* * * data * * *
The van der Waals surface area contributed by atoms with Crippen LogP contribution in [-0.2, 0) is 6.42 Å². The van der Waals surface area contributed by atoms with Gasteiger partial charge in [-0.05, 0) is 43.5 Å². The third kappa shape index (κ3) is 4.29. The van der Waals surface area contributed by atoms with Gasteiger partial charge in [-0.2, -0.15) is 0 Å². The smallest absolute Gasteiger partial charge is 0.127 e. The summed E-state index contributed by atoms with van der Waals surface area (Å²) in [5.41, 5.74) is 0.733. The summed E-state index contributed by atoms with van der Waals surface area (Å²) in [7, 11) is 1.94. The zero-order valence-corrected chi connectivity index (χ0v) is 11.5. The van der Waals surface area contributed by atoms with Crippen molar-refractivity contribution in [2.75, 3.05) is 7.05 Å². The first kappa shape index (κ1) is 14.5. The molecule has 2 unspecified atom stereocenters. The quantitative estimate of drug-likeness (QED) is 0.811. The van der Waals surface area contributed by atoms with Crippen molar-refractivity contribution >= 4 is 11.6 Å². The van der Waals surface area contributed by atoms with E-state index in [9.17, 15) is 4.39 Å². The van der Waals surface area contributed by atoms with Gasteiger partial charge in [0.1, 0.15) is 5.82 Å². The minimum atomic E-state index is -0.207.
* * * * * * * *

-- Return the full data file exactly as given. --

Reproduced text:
The van der Waals surface area contributed by atoms with Crippen LogP contribution in [-0.2, 0) is 6.42 Å². The van der Waals surface area contributed by atoms with Gasteiger partial charge in [-0.05, 0) is 43.5 Å². The third kappa shape index (κ3) is 4.29. The van der Waals surface area contributed by atoms with Gasteiger partial charge in [-0.2, -0.15) is 0 Å². The smallest absolute Gasteiger partial charge is 0.127 e. The summed E-state index contributed by atoms with van der Waals surface area (Å²) in [5.41, 5.74) is 0.733. The summed E-state index contributed by atoms with van der Waals surface area (Å²) in [7, 11) is 1.94. The zero-order valence-corrected chi connectivity index (χ0v) is 11.5. The van der Waals surface area contributed by atoms with Crippen molar-refractivity contribution in [2.75, 3.05) is 7.05 Å². The first kappa shape index (κ1) is 14.5. The molecule has 2 unspecified atom stereocenters. The quantitative estimate of drug-likeness (QED) is 0.811. The van der Waals surface area contributed by atoms with Crippen molar-refractivity contribution >= 4 is 11.6 Å². The van der Waals surface area contributed by atoms with E-state index in [9.17, 15) is 4.39 Å². The van der Waals surface area contributed by atoms with Gasteiger partial charge in [0.1, 0.15) is 5.82 Å². The minimum atomic E-state index is -0.207.